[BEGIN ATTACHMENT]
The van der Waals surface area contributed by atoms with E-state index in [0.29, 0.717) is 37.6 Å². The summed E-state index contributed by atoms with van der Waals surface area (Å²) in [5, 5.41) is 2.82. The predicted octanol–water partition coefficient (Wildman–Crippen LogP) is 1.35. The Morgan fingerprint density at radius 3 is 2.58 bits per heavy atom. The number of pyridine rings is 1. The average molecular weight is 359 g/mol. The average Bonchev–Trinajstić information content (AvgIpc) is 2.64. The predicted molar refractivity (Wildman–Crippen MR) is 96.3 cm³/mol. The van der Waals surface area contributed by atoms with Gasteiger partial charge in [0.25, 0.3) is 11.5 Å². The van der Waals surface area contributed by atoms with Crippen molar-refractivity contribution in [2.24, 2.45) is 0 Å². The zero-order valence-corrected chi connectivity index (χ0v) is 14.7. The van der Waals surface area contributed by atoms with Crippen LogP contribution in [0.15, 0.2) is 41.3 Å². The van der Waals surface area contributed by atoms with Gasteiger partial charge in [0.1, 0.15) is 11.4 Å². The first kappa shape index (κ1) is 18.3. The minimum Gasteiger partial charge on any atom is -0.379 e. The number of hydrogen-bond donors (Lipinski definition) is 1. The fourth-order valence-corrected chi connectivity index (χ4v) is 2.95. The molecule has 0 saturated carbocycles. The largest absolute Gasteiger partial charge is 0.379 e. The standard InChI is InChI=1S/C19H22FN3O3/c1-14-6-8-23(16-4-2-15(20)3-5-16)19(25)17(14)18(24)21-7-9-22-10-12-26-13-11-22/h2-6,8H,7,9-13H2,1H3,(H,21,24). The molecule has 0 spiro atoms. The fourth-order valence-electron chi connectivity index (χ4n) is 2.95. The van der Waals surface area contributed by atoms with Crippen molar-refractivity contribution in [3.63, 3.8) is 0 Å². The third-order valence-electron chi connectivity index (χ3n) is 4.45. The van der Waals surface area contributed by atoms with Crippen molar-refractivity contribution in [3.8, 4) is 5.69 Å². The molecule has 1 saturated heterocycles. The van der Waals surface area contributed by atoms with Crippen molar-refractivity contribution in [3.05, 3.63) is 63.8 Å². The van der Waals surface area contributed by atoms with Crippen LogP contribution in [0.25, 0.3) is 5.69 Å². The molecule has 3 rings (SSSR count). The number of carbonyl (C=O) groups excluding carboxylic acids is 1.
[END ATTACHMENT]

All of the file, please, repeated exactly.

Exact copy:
The van der Waals surface area contributed by atoms with E-state index in [0.29, 0.717) is 37.6 Å². The summed E-state index contributed by atoms with van der Waals surface area (Å²) in [5, 5.41) is 2.82. The predicted octanol–water partition coefficient (Wildman–Crippen LogP) is 1.35. The Morgan fingerprint density at radius 3 is 2.58 bits per heavy atom. The number of pyridine rings is 1. The average molecular weight is 359 g/mol. The average Bonchev–Trinajstić information content (AvgIpc) is 2.64. The predicted molar refractivity (Wildman–Crippen MR) is 96.3 cm³/mol. The van der Waals surface area contributed by atoms with Gasteiger partial charge in [0.25, 0.3) is 11.5 Å². The van der Waals surface area contributed by atoms with Crippen molar-refractivity contribution in [2.24, 2.45) is 0 Å². The zero-order valence-corrected chi connectivity index (χ0v) is 14.7. The van der Waals surface area contributed by atoms with Crippen LogP contribution in [0.15, 0.2) is 41.3 Å². The van der Waals surface area contributed by atoms with Gasteiger partial charge in [0.1, 0.15) is 11.4 Å². The first kappa shape index (κ1) is 18.3. The minimum Gasteiger partial charge on any atom is -0.379 e. The number of hydrogen-bond donors (Lipinski definition) is 1. The fourth-order valence-corrected chi connectivity index (χ4v) is 2.95. The molecule has 0 saturated carbocycles. The largest absolute Gasteiger partial charge is 0.379 e. The standard InChI is InChI=1S/C19H22FN3O3/c1-14-6-8-23(16-4-2-15(20)3-5-16)19(25)17(14)18(24)21-7-9-22-10-12-26-13-11-22/h2-6,8H,7,9-13H2,1H3,(H,21,24). The molecule has 0 spiro atoms. The fourth-order valence-electron chi connectivity index (χ4n) is 2.95. The van der Waals surface area contributed by atoms with Crippen molar-refractivity contribution in [3.63, 3.8) is 0 Å². The third-order valence-electron chi connectivity index (χ3n) is 4.45. The van der Waals surface area contributed by atoms with Crippen molar-refractivity contribution in [3.8, 4) is 5.69 Å². The molecule has 1 saturated heterocycles. The van der Waals surface area contributed by atoms with Crippen molar-refractivity contribution in [3.05, 3.63) is 63.8 Å². The van der Waals surface area contributed by atoms with Crippen LogP contribution in [0.25, 0.3) is 5.69 Å². The molecule has 3 rings (SSSR count). The number of carbonyl (C=O) groups excluding carboxylic acids is 1.